Compost Digester


Dispose of all your kitchen waste — raw or cooked meat, bones, dairy products, even pet feces — with a backyard food digester.

#1 Food Digester
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An outdoor compost digester is a system for enhancing decay of organic material in an almost completely enclosed container. Aside from the lid at the top, where feedstock is dropped, a digester has no openings save at the bottom where liquid is drained. The great advantage of compost digesters over traditional open-air piles is that one can compost almost any kitchen waste in a digester — meat, bones, some dairy products, even pet feces. (Be aware, that all instruction manuals say that one should never put compost made from pet feces where vegetables will be grown.)

However, some digesters cannot handle any yard waste and none can handle the quantities that a pile can absorb. Nor can they easily break down high-carbon or woody items. The wood chips and pine cones that may slow an outdoor pile will stop a digester completely.

Anaerobic versions can be as simple as a plastic bag full of garbage left in the sun or as complex as a barrel on bricks. (For an indoor version, see Bokashi Composting.) Interestingly, the only back yard anaerobic digesters on the market are designed for and sold as ways to dispose of pet waste. However, any of them can be used to digest food scraps and small amounts of yard waste.

If you are only composting food scraps and not pet feces, a home-made digester is perfectly adequate and making one is extremely easy. A garbage can with a tight-fitting lid works extremely well. Commercial anaerobic digesters are also available. The Greater Victoria Compost Education Center has a number of downloadable fact sheets available, one of them on digesters.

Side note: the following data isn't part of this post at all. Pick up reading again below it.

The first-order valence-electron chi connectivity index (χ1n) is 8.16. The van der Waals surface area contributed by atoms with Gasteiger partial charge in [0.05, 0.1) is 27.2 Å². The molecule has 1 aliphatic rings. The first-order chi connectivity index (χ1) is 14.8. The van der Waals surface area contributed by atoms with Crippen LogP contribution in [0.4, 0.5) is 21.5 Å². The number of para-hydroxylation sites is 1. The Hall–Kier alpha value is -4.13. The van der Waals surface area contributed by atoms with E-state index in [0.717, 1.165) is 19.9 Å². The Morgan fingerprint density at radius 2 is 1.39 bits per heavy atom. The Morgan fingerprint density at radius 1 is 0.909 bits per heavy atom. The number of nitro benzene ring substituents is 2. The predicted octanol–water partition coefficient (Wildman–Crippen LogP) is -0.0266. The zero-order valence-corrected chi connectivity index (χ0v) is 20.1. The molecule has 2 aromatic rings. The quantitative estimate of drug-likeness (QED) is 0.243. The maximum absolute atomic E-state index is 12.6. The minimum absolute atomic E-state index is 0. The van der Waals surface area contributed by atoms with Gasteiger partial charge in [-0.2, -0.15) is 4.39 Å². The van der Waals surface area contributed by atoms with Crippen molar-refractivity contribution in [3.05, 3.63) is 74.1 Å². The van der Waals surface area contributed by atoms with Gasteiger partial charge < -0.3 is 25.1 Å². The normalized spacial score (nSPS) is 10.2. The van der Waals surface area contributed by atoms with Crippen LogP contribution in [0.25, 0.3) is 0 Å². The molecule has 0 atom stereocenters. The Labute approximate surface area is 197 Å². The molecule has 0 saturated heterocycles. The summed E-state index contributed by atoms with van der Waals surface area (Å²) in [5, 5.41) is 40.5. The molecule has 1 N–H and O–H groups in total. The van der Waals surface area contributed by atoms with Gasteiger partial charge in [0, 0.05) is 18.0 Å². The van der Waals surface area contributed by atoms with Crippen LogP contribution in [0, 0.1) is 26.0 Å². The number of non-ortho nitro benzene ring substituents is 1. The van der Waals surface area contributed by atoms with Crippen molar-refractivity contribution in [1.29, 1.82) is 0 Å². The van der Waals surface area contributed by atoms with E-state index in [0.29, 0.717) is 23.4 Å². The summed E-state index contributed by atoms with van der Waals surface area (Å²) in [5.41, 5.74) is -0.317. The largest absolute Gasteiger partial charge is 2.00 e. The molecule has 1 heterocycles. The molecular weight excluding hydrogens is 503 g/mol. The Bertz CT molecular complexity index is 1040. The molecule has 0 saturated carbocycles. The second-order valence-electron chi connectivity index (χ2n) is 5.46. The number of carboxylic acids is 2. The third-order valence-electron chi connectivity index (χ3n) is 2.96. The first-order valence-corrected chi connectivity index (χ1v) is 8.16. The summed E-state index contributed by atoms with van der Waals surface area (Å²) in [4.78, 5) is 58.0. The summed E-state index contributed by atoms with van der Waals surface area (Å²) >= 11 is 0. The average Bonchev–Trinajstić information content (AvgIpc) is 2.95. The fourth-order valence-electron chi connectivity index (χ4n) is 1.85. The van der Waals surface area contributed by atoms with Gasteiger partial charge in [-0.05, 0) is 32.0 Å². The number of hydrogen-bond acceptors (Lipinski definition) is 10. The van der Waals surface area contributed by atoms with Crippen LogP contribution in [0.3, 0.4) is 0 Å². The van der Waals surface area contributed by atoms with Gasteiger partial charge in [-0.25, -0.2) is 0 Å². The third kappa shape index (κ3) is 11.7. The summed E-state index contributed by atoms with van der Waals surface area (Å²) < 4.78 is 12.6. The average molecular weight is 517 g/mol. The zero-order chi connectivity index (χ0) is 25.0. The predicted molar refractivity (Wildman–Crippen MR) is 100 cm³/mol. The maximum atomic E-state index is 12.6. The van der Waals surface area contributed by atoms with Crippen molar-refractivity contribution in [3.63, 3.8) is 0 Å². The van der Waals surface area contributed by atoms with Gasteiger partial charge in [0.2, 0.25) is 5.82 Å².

Anaerobic digesters have drawbacks. They are not quick. They produce methane rather than the less serious greenhouse gas carbon dioxide which aerobic composting produces. Their finished product often needs to aerate for several weeks to reduce its acids to levels that will not damage plants. Smells can be an issue. And the beneficial microbes that make compost so valuable an addition to soil do not grow in anaerobic conditions.

However, a well-maintained system can solve all these problems.

The aerobic digester avoids the environmental problems, both local and global, that can plague anaerobic systems. It won’t smell, since it doesn’t produce hydrogen sulfide. It won’t pollute (much) since it produces carbon dioxide rather than methane. This method is unusual because it is designed not to produce compost, but to dispose of kitchen scraps without allowing solids (compost) to build up.

Related Questions

  • What products to compost


    You will be able to source all of the essential elements in order to build a great compost pile without having to look too far! As long as your carbon to nitrogen ratio is optimal (25-30:1) your compost pile will be breaking down properly. Here are some lists of acceptable additions:

    Carbon Rich Material "Browns"
    Cardboard (free of dyes)
    Corn stalks
    Fruit waste
    Peat Moss
    Saw dust
    Stems & twigs

    Nitrogen Rich Material "Greens"
    Coffee grounds
    Kitchen food waste
    Garden waste
    Grass clippings
    Hedge clippings
    Vegetable scraps
    Weeds (that have NOT gone to seed)

    ​Things to Avoid
    ​Diseased plant material
    Colored paper
    Cat/dog waste
    Manures from carnivorous animals
    Citrus peels

    As for the rhododendron and holly leaves, you can definitely put them in your compost pile. However, it is a good idea to really chop or shred them up, as they take much longer to break down due to their fibrous and waxy make up. It really depends on how quickly you are trying to create usable compost. It might be a good idea to have a separate pile going that you incorporate those leaves into and another pile that you do not. That way you can have a pile you know will rapidly break down into garden goodness and have yet another ready to use later on. Good luck!